World markets are trying to calibrate last week’s steep rally in stocks and bonds – tempering some of the overcaffeinated rate cut hopes that emerged but sustaining the bulk of the gains and lapping up a fresh oil price slide.
With Federal Reserve officials unlikely to commit either way yet, as they devour more data on the unfolding fourth quarter, investors now look to three days of Treasury debt sales to gauge whether October’s bond rout was an anomaly rather a new trend.
The Wall Street sign is pictured at the New York Stock exchange (NYSE) in the Manhattan borough of New York City, New York, U.S., March 9, 2020. REUTERS/Carlo Allegri
The Treasury sells $112 billion of new notes and bonds this week, starting with $48 billion of 3-year notes later on Tuesday – before new benchmark 10-year and 30-year tenors hit the Street on Wednesday and Thursday.
Aided by a renewed slide in oil prices, where U.S. crude fell below $80 per barrel for the first time since August after disappointing Chinese export readings, 10-year Treasury yields are on the back foot again on Tuesday and hovered around 4.60% ahead of the open.
Both 10- and 30-year yields are still more than 40bps below last month’s peaks.
The oil price slide was helped by signs from Israel that it’s open to pauses in the Gaza fighting. But the wider picture of U.S. economic health continued to throw up some mixed signals.
The Fed’s quarterly loan officer survey late Monday showed banks tightened lending standards for businesses and households over the third quarter – but the pace of change appeared to ease even as demand for loans fell broadly. No game changer then.
And that’s seen Fed rate futures give back a little of last week’s repricing – with a first quarter point policy rate cut still nailed on by June but a second no longer fully priced until September.
The typically hawkish Minneapolis Fed boss Neel Kashkari insisted it was still too early to take another rate hike off the table. “I’m a little nervous about declaring victory too soon,” he said late on Monday.
Attention now turns to U.S. international trade – although the U.S. data on Tuesday still just reports the tail end of the third quarter.
China’s poor October export numbers paint a worrying picture of global demand at large – but the wider report was more mixed and imports surprised on the upside last month.
What’s more, the International Monetary Fund upgraded its forecasts for China’s economic growth this year and next – at least partly based on assumptions of government policy supports.
Elsewhere, the Reserve Bank of Australia raised its policy interest rate again, as expected, by another quarter point to a 12-year high of 4.35%. But the Aussie dollar skidded lower as the RBA appeared to signal it’s now on pause along with other major central banks.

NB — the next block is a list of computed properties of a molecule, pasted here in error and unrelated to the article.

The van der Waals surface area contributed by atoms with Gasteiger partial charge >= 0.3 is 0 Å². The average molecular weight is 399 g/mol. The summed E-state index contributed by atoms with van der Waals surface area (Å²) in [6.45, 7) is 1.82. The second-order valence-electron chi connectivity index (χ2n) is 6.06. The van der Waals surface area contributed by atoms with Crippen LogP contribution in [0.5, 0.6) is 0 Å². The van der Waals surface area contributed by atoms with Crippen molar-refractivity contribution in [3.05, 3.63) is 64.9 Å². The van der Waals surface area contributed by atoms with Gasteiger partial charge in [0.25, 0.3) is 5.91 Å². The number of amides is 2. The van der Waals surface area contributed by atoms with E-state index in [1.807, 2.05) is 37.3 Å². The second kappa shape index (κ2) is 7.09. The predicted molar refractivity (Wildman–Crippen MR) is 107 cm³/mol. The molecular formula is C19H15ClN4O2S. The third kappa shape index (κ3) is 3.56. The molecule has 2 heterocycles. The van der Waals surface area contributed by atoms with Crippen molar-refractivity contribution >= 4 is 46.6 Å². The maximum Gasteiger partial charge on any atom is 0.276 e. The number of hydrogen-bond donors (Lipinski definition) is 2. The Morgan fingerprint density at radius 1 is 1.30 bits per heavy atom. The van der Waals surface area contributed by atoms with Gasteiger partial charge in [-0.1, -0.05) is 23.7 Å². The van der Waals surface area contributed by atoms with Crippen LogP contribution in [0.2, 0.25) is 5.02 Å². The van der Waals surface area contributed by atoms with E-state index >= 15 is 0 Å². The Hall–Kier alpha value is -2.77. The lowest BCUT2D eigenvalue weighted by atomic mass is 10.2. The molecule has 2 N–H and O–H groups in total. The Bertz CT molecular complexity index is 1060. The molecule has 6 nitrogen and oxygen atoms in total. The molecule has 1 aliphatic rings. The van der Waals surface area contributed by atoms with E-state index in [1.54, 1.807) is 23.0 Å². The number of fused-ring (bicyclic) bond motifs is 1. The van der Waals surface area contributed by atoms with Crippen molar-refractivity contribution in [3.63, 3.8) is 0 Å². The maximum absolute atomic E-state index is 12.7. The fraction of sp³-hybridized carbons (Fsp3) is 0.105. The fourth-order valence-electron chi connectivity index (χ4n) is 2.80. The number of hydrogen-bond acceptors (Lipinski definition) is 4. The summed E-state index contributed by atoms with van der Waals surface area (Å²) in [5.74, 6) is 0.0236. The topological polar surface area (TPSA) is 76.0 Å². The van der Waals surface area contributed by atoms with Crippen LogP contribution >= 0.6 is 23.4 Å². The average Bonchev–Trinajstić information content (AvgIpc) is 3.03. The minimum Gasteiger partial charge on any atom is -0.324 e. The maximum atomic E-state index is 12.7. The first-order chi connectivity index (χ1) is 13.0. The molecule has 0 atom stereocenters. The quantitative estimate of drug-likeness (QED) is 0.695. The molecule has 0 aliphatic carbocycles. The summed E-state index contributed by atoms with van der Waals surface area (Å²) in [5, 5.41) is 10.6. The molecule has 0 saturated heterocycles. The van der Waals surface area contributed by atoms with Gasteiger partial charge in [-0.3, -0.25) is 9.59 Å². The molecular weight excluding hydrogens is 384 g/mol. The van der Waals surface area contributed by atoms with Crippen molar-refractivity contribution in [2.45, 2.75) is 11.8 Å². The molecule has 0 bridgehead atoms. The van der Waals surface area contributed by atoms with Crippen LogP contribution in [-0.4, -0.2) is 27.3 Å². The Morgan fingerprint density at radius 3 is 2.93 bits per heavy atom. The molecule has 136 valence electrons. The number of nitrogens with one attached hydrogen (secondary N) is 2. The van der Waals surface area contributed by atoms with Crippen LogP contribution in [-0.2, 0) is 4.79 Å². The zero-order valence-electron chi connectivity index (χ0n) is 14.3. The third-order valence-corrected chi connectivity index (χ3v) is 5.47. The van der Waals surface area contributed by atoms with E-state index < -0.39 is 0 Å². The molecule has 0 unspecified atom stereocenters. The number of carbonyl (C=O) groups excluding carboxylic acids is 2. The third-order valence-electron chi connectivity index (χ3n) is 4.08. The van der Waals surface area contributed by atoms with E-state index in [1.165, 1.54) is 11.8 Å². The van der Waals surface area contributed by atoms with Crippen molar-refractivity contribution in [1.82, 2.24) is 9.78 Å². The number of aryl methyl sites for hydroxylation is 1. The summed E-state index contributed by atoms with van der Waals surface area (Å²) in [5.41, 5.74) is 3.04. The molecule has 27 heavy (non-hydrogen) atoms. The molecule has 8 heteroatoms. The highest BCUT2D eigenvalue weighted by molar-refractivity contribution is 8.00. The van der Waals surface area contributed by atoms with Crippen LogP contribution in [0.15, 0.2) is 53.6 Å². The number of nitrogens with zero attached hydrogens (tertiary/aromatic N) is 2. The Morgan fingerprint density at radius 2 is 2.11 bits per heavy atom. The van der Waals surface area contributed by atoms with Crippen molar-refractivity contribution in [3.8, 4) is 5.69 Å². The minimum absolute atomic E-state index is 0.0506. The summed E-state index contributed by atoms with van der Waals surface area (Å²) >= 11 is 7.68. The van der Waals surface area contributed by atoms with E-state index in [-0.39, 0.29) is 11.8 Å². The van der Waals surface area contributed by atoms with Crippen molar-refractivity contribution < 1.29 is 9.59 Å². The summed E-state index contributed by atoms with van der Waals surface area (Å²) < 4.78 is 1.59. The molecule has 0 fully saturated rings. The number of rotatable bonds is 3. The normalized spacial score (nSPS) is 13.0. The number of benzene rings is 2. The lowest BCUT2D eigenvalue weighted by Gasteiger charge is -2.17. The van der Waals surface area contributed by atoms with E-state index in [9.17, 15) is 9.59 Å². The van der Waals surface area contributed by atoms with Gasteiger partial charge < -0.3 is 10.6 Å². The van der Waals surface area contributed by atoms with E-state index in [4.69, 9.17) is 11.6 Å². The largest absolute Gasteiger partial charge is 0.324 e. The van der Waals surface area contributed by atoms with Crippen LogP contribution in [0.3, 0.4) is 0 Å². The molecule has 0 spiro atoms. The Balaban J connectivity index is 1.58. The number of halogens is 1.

Overall, the global stocks picture reflected some of the cooling of last week’s rally and some of the China export numbers. Asia bourses were lower, with Japan and Hong Kong losing more than 1% and South Korea’s Kospi recoiling 2% after Monday’s surge. European stocks were down more modestly.
Even though the S&P500 eked out another gain on Monday, futures were slightly in the red ahead of today’s open.
UBS stock jumped more than 3% after the Swiss banking giant signalled its core wealth business is stabilising after it reported a $785 million loss in the third quarter due to expenses tied to its takeover of Credit Suisse.
And WeWork, the SoftBank-backed startup whose meteoric rise and fall influenced the office sector globally, sought U.S. bankruptcy protection on Monday after its bets on companies using more of its office-sharing space soured.
Key developments that should provide more direction to U.S. markets later on Tuesday:
U.S. Sept international trade balance, Sept consumer credit; Canada Sept trade balance
Federal Reserve Bank of New York issues Q3 Household Debt and Credit Report
Federal Reserve Board Governor Christopher Waller, Fed Vice Chair for Supervision Michael Barr, New York Fed President John Williams, Dallas Fed chief Lorie Logan, Kansas City Fed President Jeffrey Schmid all speak
U.S. corporate earnings: DR Horton, eBay, Gilead Sciences, Mosaic, Emerson Electric, Occidental Petroleum, Devon Energy, Zimmer Biomat, Axon, STERIS, DaVita, Wair Products & Chemicals, Viatris, Extra Space, Jack Henry, Akamai, Gen Digital, Evergy, Expeditors, Fidelity National Information
U.S. Treasury auctions $48 billion of 3-year notes
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